Satoshi's Mission, LUNA, UST and Where Crypto Went Wrong

In 2009, Satoshi Nakamoto encoded a mission statement for the industry in Bitcoin's first block. Essentially, crypto should first do no harm.

By Nathan ThompsonLayer 2
May 14, 2022 at 11:30 a.m. UTC
By Nathan ThompsonLayer 2
May 14, 2022 at 11:30 a.m. UTC

Nathan Thompson is the lead tech writer for Bybit, a cryptocurrency exchange.

"But they, our ancestors, became arrogant and stiff-necked, and they did not obey your commands. They refused to listen and failed to remember the miracles you performed among them. They became stiff-necked and in their rebellion appointed a leader in order to return to their slavery.” (Nehemiah 9:16-21)

Bitcoin’s genesis block is historic, not just because it contained the first 50 bitcoins, but because it had a message coded in the hash code: "The Times 03/Jan/2009 Chancellor on brink of second bailout for banks."

Nathan Thompson is the lead technical writer at Bybit.

This reference to the 2008 financial crisis from Bitcoin’s creator, the pseudonymous Satoshi Nakamoto, is often read as an indirect mission statement: The financial system could be redesigned, money could obey immutable laws written into code, and finance could flow unimpeded. Bitcoin would be decentralized, beyond reproach and beyond manipulation.

However, it seems that the crypto industry, rather than recreate a trustless and egalitarian digital economy, has been dogged by in-fighting. We have recreated a techno version of the Old System, where greed for yield led people into convoluted and dangerous profit-maximizing strategies.

That is, without the benefits of power.

The meltdown of TerraUSD (UST) – which was once the third-largest stablecoin by market capitalization, which was once famous for offering a 20% annual percentage yield on deposits in the Anchor protocol and which was once going to make a lot of people very rich – appears to be total. This time there are no taxpayer bailouts.

Terra’s collapse, coupled with a consumer price index of 8.3%, has led to selling across the crypto markets. Bitcoin buckled and is now below $30,000, with alternative coins faring no better as investors either sold into BTC or exited into cash.

Due to its algorithmic design, UST has a price that moves in sync with the price of Terra’s native cryptocurrency LUNA. The bank run that disentangled UST’s peg to the U.S. dollar also collapsed LUNA’s price, which crashed over 99% in two days to less than a cent. Earlier this year, UST and LUNA had a combined market cap of $60 billion, and now it’s under $7 billion.

The fallout has just started. There are yield aggregators that use UST as collateral and God knows what other complex financial strategies built on top of UST that are now at risk. People have lost their life savings; there are tears and depression.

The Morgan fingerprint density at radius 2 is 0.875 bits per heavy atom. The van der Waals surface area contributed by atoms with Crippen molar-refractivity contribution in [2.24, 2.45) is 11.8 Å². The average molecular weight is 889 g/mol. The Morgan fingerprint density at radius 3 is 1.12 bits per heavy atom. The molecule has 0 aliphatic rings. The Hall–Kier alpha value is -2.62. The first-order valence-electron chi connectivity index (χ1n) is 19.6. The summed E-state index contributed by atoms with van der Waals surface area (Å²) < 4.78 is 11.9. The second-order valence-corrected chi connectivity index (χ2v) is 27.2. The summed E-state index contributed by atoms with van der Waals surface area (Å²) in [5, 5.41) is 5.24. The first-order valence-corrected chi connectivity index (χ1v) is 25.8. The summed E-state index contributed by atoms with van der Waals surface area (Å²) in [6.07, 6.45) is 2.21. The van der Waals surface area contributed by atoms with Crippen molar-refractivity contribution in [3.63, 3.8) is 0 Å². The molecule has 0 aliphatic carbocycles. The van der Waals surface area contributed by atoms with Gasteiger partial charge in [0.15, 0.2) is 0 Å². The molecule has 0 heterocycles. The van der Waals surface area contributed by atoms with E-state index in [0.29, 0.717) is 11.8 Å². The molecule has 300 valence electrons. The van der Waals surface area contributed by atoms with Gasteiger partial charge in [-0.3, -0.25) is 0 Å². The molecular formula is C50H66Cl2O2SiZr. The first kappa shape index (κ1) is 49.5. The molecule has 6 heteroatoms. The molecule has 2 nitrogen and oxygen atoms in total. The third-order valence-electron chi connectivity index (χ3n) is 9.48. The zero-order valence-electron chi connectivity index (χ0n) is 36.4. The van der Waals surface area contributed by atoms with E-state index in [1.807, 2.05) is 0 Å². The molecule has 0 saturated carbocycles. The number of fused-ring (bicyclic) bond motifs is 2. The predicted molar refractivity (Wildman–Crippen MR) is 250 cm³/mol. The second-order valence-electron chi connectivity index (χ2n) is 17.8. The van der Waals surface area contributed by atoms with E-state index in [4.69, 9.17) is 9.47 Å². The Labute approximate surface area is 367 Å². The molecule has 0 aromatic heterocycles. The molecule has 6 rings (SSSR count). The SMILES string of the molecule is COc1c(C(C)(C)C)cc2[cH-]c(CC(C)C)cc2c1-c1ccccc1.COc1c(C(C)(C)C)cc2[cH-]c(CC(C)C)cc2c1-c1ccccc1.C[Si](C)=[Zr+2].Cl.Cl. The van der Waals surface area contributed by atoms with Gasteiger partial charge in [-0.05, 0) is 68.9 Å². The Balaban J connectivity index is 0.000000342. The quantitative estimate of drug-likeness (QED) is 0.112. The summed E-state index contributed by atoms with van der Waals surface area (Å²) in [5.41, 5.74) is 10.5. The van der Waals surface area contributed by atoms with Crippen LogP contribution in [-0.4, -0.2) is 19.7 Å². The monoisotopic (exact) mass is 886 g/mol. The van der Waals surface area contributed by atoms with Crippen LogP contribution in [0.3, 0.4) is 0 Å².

Do Kwon, the braggadocious CEO of Terraform Labs, last year made CoinDesk’s Top 10 Most Influential list. Like other brilliant tech entrepreneurs, he had the status of a cult hero – people thought UST was one of the most brilliantly designed financial products, because it was successful.

It’s still unfolding how or why UST collapsed. But Kwon made powerful enemies with a plan, unveiled earlier this year, to make UST one of the premier stablecoins in the world by draining liquidity from rival projects on the decentralized finance tool Curve Finance. He exacerbated things by throwing his weight around on Twitter.

Indeed, Kwon took a multimillion-dollar bet on the price of LUNA, said rival stablecoin DAI would “die by my hand” and called a critic a slur for someone with diminished mental capabilities for pointing out vulnerabilities in UST’s design.

It's not surprising, then, that blockchain analysts are already finding evidence that UST’s meltdown was caused in some part by sabotage. It seems an unknown actor dumped $84 million of UST exactly one minute after Terraform Labs had withdrawn capital to fund its new “4pool” on Curve. That helped cause UST to deviate from its peg, which started the avalanche of panic selling and liquidations.

Today, Kwon and his team are scrambling to find a solution. Many believe it is beyond saving, especially as traders will long and short UST the whole way back to dollar parity – if it ever gets there.

Kwon reminds me of another crypto folk hero, Daniele Sestagalli, the founder of Wonderland Money and a celebrated crypto developer. A series of liquidations plus revelations that his business partner was a convicted criminal led to a complete loss of faith in his projects. Sestagalli has yet to make a comeback.

The industry would do well to remember Satoshi’s founding message: Crypto is supposed to make things better. It’s supposed to offer people a way to save and grow their capital without having to trust third-party actors who have failed time and time again – like Do Kwon.

I’m not naive enough to think that the lessons learned from today will lead to a kumbaya situation where the proverbial lions lie down with the lambs. However, we are seeing strength from bitcoin and the faith that it and other quality assets will withstand this pressure and that as long as they do, Satoshi’s dream will live on.

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Nathan Thompson is the lead tech writer for Bybit, a cryptocurrency exchange.

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